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Primeval forest rises again in Osaka gardens

The Yomiuri Shimbun

A row of glorious metasequoia in Katano, Osaka Prefecture

By Satoshi Suwa / Yomiuri Shimbun Staff Writer KATANO, Osaka — Day by day, the green deepens on the trees of Osaka City University’s Botanical Gardens, which protect and provide public access to trees and other vegetation from Japan and around the world.

Located in Katano, Osaka Prefecture, on an area equivalent to six Koshien Stadiums, the gardens have reproduced a “primeval forest” that used to dominate the globe. Visitors to this popular spot have the passion of generations of researchers to thank for the towering trees.

‘Living fossils’

Built on the former site of the Osaka city agricultural training station and founded in April 1950, the gardens have about 450 domestic species, including camphor trees and Japanese chestnut oaks. It also raises and preserves academically significant trees and other plants from around the world.

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    Bletilla striata

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    Gentiana squarrosa

  • Courtesy of Osaka Museum of Natural History

    Dr. Shigeru Miki

  • The Yomiuri Shimbun

On our visit in late May, just past the entrance we were greeted by a pond surrounded by giant coniferous trees more than 30 meters tall. These “metasequoia” are members of the cypress family that grew throughout the northern hemisphere starting about 70 million years ago.

The dim glade created an extraordinary environment, as if a dinosaur was about to emerge.

The gardens were filled with kindergartners on field trips, guided tour groups and sketch artists.

Kazuyo Aizawa, a 75-year-old housewife from Uji, Kyoto Prefecture, was on her first trip to the gardens. “Enveloped by this quiet, I feel like I’ve really stumbled into a primeval forest,” she said contentedly as she painted a watercolor.

Metasequoia were thought to have gone extinct about 900,000 years ago, but in 1946 an extant species was found growing in China, becoming famous as a “living fossil.”

“The appeal of our botanical gardens is that they don’t just contain modern forests, but even restorations of past ones,” said Toshihiro Yamada, 43, director of the gardens.

Spreading seedlings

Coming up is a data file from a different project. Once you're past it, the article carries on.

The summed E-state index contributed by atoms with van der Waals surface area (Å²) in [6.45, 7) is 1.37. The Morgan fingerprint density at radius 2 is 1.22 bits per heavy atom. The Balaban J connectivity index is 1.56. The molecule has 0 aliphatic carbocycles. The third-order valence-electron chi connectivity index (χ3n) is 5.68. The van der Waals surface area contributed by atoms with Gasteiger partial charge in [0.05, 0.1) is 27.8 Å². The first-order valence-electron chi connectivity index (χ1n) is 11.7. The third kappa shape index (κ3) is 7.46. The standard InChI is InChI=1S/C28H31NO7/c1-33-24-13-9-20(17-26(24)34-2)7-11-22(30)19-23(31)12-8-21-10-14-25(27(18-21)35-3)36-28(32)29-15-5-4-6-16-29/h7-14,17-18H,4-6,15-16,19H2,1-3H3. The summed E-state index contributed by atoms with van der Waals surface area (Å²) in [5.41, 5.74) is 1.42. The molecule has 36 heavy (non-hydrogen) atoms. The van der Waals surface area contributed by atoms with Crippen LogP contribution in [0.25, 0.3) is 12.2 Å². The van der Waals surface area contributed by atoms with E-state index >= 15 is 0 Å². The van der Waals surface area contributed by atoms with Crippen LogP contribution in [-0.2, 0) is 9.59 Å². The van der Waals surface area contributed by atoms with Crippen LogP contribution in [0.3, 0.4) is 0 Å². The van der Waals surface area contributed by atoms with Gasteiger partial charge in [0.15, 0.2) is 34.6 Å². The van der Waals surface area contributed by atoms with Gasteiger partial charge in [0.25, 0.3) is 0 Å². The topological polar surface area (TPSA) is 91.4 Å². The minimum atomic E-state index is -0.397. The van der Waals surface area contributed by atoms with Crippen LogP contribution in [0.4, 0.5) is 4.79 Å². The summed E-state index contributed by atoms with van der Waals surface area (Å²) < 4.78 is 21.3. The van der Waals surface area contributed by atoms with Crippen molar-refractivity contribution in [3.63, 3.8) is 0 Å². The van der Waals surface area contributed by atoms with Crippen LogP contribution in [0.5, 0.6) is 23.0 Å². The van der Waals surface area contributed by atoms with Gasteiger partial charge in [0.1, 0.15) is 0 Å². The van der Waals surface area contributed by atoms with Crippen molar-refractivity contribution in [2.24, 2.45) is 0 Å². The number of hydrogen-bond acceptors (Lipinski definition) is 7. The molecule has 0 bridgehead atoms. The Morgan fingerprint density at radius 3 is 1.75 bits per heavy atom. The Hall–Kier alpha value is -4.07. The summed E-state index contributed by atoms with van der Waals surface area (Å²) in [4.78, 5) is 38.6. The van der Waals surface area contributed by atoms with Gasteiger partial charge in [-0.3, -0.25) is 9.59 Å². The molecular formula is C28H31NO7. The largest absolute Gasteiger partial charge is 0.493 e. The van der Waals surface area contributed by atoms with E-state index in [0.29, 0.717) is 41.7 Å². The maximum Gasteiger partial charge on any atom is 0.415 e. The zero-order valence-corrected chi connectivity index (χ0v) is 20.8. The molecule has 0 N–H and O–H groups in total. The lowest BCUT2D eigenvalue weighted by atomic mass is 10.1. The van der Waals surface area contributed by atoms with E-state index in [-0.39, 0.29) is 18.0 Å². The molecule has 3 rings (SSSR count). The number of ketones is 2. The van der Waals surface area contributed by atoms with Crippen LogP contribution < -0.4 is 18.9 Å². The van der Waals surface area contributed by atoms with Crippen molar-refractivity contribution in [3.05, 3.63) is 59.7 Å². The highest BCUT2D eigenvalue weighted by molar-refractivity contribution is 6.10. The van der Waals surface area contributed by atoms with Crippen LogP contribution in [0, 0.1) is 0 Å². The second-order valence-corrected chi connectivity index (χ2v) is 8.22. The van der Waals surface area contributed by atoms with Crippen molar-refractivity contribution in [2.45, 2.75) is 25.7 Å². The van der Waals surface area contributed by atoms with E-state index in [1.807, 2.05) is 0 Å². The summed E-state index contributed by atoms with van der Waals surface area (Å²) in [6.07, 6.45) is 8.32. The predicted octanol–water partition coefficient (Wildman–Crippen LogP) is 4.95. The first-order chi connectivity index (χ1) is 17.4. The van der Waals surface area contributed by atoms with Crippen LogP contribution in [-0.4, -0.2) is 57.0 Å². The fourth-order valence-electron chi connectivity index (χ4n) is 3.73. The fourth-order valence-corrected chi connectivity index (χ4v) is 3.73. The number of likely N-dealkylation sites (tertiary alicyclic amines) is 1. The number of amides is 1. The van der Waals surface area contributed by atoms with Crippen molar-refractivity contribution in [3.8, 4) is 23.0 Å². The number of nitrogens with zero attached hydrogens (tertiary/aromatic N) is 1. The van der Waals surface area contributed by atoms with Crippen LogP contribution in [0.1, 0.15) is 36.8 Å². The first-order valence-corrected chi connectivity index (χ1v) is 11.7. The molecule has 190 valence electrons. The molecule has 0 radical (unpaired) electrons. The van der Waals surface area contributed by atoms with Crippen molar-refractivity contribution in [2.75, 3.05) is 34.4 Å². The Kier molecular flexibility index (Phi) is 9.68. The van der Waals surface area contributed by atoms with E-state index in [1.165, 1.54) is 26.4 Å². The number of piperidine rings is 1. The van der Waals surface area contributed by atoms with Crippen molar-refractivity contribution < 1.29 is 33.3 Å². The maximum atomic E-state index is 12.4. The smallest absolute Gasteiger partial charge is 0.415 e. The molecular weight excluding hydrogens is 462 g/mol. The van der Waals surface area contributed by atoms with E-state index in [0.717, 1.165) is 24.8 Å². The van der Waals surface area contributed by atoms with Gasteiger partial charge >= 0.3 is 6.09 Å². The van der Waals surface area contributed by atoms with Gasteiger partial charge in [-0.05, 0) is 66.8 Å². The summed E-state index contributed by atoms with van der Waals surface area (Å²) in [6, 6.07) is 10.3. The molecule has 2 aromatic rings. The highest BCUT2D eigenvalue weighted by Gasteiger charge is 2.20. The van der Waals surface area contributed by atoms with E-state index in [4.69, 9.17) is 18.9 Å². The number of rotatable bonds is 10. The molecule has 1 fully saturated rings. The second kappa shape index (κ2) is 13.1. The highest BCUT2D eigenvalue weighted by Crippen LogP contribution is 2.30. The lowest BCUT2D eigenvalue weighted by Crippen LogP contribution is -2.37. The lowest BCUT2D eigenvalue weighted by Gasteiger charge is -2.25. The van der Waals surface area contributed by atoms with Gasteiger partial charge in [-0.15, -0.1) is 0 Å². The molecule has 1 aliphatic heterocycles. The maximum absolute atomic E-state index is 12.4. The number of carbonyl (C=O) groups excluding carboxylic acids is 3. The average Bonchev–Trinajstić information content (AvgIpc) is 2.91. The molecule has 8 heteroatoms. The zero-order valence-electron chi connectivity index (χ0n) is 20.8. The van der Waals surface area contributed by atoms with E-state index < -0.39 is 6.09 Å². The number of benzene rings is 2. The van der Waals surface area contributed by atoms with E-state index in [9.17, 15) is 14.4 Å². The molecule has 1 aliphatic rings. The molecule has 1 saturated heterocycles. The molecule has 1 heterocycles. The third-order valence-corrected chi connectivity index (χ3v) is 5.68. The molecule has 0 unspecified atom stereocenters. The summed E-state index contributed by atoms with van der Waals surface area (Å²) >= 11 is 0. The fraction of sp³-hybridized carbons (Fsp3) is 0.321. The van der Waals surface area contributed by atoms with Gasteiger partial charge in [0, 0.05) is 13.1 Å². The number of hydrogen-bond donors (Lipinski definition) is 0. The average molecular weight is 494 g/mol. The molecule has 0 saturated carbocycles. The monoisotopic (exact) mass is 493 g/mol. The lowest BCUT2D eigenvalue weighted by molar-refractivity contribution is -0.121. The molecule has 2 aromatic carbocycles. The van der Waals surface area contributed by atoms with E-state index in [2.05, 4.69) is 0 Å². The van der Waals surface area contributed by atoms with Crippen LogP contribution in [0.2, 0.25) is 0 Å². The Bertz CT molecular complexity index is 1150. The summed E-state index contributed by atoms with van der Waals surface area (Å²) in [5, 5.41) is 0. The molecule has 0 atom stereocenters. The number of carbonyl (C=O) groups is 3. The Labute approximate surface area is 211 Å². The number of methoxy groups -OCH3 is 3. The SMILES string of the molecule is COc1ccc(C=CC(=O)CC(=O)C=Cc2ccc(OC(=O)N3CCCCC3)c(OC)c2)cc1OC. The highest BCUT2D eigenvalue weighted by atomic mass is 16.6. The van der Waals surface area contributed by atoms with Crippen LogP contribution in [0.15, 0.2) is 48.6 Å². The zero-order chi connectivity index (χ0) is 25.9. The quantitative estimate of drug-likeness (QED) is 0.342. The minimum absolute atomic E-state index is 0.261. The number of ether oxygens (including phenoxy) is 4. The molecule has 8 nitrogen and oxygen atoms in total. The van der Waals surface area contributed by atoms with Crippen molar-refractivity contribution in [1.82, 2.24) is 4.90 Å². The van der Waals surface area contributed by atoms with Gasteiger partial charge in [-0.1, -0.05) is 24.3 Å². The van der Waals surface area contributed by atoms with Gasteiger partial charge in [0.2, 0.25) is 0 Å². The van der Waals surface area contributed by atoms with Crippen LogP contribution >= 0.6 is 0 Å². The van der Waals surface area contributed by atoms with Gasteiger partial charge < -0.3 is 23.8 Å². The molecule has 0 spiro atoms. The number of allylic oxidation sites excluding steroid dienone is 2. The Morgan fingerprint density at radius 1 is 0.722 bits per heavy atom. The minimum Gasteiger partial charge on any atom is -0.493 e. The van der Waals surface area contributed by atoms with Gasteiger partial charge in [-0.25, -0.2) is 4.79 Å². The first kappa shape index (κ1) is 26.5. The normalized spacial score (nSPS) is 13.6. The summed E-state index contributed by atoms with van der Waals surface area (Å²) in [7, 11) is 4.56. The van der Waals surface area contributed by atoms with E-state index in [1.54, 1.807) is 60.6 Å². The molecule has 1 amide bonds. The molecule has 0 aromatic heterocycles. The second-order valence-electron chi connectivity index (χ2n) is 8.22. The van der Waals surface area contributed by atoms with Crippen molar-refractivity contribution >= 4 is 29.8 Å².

The “godfather” of the metasequoia is Dr. Shigeru Miki (1901-74), who was the third director of the gardens. Dr. Miki discovered the new genus among plant fossils found in Gifu Prefecture and elsewhere, naming it in 1941.

One hundred metasequoia seedlings grown by an American researcher using seeds from the extant species found in China were donated to the gardens a month before it opened. Miki and others formed a metasequoia preservation society to increase their number, which were planted on roadsides and elsewhere.

Nobuyuki Sakazaki, 93, of Takarazuka, Hyogo Prefecture, was involved in distributing these seedlings as an assistant at the university.

“Seedlings that were about 50 centimeters tall have turned into large trees. Every time I visit the gardens I’m surprised. Back then I was so busy with packing seedlings into cardboard boxes to send off I had no time for research,” he recalled.

Endangered zone

In 2018, the gardens’ efforts to preserve important plant species were recognized when the environment minister selected it as the nation’s first “accredited botanical gardens for preserving rare species.”

In April, the gardens built an area for plants from western Japan that are threatened with extinction. Species such as Bletilla striata, a beautiful flowering member of the orchid family, and about 40 others can be seen under the open sky.

Another example is Eupatorium japonicum, one of the “seven flowers of autumn.” The plant has been designated as near-threatened species by the ministry in its “Red Data Book.”

Director Yamada wants everyone to know that some plants that used to be everywhere are now nearly extinct. “Plants play a most important role in supporting ecosystems. My mission is to get young people to fall in love with plants so we can foster the next generation of researchers.” That dream feels as grand as a metasequoia.

■ Access

The Botanical Gardens of Osaka City University are a six-minute walk from Keihan Railway’s Kisaichi Station. Open from 9:30 a.m. to 4:30 p.m. every day except Mondays. One of the gardens’ areas has about 250 of the about 600 trees grown in Japan, arranged in order from evergreens, to deciduous, to conifers. Entrance is ¥350 for adults and free for junior high school students and younger. For more information, call (072) 891-2059.Speech

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